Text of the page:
In the modern era, there is great convergence in the technologies used by friendly nations and by hostile ones. Signals intelligence agencies find themselves penetrating the technologies that they also at times must protect. To ease this tension, the United States and its partners have relied on an approach sometimes called Nobody But Us, or NOBUS: target communications mechanisms using unique methods accessible only to the United States. This paper examines how the NOBUS approach works, its limits, and the challenging matter of what comes next.
Admiral Harry B. Harris, Jr., Commander of the U.S. Pacific Command, is an alumnus of Harvard Kennedy School. He also attended Georgetown’s School of Foreign Service and Oxford University, with a focus on East Asia security.
Prior to assuming the U.S. Pacific Command in 2015, Admiral Harris had commanded the U.S. Pacific Fleet and the Theater Joint Force Maritime Component since 2013. He has served in every geographic combatant command region and participated in major operations that included S.S. Achille Lauro terrorist hijacking incident, Desert Shield/Desert Storm, Enduring Freedom, Iraqi Freedom, and Odyssey Dawn.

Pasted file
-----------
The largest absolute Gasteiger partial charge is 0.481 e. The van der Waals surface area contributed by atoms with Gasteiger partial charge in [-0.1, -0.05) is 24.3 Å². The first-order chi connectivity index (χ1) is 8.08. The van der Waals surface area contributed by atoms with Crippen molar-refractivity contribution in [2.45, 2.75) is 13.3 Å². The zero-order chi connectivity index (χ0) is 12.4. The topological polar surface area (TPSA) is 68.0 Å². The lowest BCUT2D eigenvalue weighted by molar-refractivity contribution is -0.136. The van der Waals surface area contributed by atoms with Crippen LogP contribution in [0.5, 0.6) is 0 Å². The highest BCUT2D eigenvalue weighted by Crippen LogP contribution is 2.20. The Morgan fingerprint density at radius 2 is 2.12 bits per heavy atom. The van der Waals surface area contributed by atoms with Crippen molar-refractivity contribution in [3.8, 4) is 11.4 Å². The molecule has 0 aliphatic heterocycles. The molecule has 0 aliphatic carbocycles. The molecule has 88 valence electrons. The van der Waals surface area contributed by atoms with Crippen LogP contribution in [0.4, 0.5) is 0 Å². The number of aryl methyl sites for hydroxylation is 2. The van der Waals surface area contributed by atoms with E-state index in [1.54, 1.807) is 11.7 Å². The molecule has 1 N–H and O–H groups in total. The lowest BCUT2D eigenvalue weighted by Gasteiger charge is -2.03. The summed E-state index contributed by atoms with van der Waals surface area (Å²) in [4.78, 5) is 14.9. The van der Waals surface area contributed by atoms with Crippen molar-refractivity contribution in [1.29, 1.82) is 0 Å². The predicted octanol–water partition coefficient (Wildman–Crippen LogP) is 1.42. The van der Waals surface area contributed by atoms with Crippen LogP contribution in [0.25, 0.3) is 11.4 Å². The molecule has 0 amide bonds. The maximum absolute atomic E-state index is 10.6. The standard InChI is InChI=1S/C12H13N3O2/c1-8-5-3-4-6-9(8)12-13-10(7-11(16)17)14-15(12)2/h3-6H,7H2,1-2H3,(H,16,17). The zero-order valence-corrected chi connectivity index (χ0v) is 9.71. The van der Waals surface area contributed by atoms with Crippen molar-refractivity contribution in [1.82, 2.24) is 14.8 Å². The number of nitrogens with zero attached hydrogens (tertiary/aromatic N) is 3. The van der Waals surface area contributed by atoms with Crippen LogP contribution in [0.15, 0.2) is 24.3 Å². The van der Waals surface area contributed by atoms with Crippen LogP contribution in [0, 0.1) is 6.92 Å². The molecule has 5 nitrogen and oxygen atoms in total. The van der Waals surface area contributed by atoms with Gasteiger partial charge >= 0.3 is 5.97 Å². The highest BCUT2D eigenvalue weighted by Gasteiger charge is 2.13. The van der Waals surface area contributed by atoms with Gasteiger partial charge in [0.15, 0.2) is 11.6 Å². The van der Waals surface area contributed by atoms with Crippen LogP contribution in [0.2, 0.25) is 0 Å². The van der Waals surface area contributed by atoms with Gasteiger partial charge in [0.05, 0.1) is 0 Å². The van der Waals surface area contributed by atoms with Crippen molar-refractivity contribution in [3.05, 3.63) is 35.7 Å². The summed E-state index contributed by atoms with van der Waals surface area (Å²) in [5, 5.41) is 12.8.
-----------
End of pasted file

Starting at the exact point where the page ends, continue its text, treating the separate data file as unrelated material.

Harris’s assignments included serving as aide to the commander of U.S. Naval Forces Japan, chief speechwriter for the chairman of the JCS, and director for the current operations and anti-terrorism/force protection division. In 2011, he was the JSC chairman’s direct representative to the Secretary of State and U.S. roadmap monitor for the Mid-East Peace Process.
Harris has logged 4,400 flight hours, including more than 400 combat hours, in maritime patrol and reconnaissance aircraft. He has been awarded numerous medals including the Defense Distinguished Service Medal, Legion of Merit, and the State Department’s Distinguished Honor Award. He is also a recipient of the CIA’s Agency Seal Medal and is the Navy’s current “Gray Owl” – the NFO who has held this designation for the longest period.Last Updated: May 2, 2017, 12:30pm